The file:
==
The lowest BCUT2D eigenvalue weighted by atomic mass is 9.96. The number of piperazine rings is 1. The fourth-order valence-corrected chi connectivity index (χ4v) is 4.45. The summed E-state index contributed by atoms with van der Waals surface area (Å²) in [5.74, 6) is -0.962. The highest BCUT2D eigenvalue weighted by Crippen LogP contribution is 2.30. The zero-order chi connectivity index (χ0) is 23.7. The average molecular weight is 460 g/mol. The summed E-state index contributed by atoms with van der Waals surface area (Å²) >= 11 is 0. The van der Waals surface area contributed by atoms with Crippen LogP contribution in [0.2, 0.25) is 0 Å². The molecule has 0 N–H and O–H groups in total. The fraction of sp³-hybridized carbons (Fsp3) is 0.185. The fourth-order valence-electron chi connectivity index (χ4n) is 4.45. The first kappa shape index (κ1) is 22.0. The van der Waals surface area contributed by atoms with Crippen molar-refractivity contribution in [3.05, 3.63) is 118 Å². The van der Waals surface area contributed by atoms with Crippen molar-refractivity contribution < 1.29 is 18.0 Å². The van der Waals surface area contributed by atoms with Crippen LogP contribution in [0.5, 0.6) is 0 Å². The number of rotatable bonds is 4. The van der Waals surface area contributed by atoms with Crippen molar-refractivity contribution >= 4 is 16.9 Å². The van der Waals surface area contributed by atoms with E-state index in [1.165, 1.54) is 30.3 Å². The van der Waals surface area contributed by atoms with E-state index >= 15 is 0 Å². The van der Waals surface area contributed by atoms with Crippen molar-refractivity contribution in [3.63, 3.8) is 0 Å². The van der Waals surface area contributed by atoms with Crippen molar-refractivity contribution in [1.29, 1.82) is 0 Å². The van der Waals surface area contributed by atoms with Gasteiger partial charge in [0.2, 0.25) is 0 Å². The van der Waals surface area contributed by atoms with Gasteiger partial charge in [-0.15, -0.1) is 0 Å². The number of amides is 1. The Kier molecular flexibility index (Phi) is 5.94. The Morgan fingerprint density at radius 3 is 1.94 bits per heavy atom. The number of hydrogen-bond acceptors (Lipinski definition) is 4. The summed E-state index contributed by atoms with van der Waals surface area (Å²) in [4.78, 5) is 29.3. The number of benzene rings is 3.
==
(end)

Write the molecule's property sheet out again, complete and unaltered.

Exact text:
The lowest BCUT2D eigenvalue weighted by atomic mass is 9.96. The number of piperazine rings is 1. The fourth-order valence-corrected chi connectivity index (χ4v) is 4.45. The summed E-state index contributed by atoms with van der Waals surface area (Å²) in [5.74, 6) is -0.962. The highest BCUT2D eigenvalue weighted by Crippen LogP contribution is 2.30. The zero-order chi connectivity index (χ0) is 23.7. The average molecular weight is 460 g/mol. The summed E-state index contributed by atoms with van der Waals surface area (Å²) >= 11 is 0. The van der Waals surface area contributed by atoms with Crippen LogP contribution in [0.2, 0.25) is 0 Å². The molecule has 0 N–H and O–H groups in total. The fraction of sp³-hybridized carbons (Fsp3) is 0.185. The fourth-order valence-electron chi connectivity index (χ4n) is 4.45. The first kappa shape index (κ1) is 22.0. The van der Waals surface area contributed by atoms with Crippen molar-refractivity contribution in [3.05, 3.63) is 118 Å². The van der Waals surface area contributed by atoms with Crippen molar-refractivity contribution < 1.29 is 18.0 Å². The van der Waals surface area contributed by atoms with Crippen LogP contribution in [0.5, 0.6) is 0 Å². The number of rotatable bonds is 4. The van der Waals surface area contributed by atoms with Crippen molar-refractivity contribution >= 4 is 16.9 Å². The van der Waals surface area contributed by atoms with E-state index in [1.165, 1.54) is 30.3 Å². The van der Waals surface area contributed by atoms with E-state index >= 15 is 0 Å². The van der Waals surface area contributed by atoms with Crippen molar-refractivity contribution in [3.63, 3.8) is 0 Å². The van der Waals surface area contributed by atoms with Crippen molar-refractivity contribution in [1.29, 1.82) is 0 Å². The van der Waals surface area contributed by atoms with Gasteiger partial charge in [0.2, 0.25) is 0 Å². The van der Waals surface area contributed by atoms with Gasteiger partial charge in [-0.15, -0.1) is 0 Å². The number of amides is 1. The Kier molecular flexibility index (Phi) is 5.94. The Morgan fingerprint density at radius 3 is 1.94 bits per heavy atom. The number of hydrogen-bond acceptors (Lipinski definition) is 4. The summed E-state index contributed by atoms with van der Waals surface area (Å²) in [4.78, 5) is 29.3. The number of benzene rings is 3.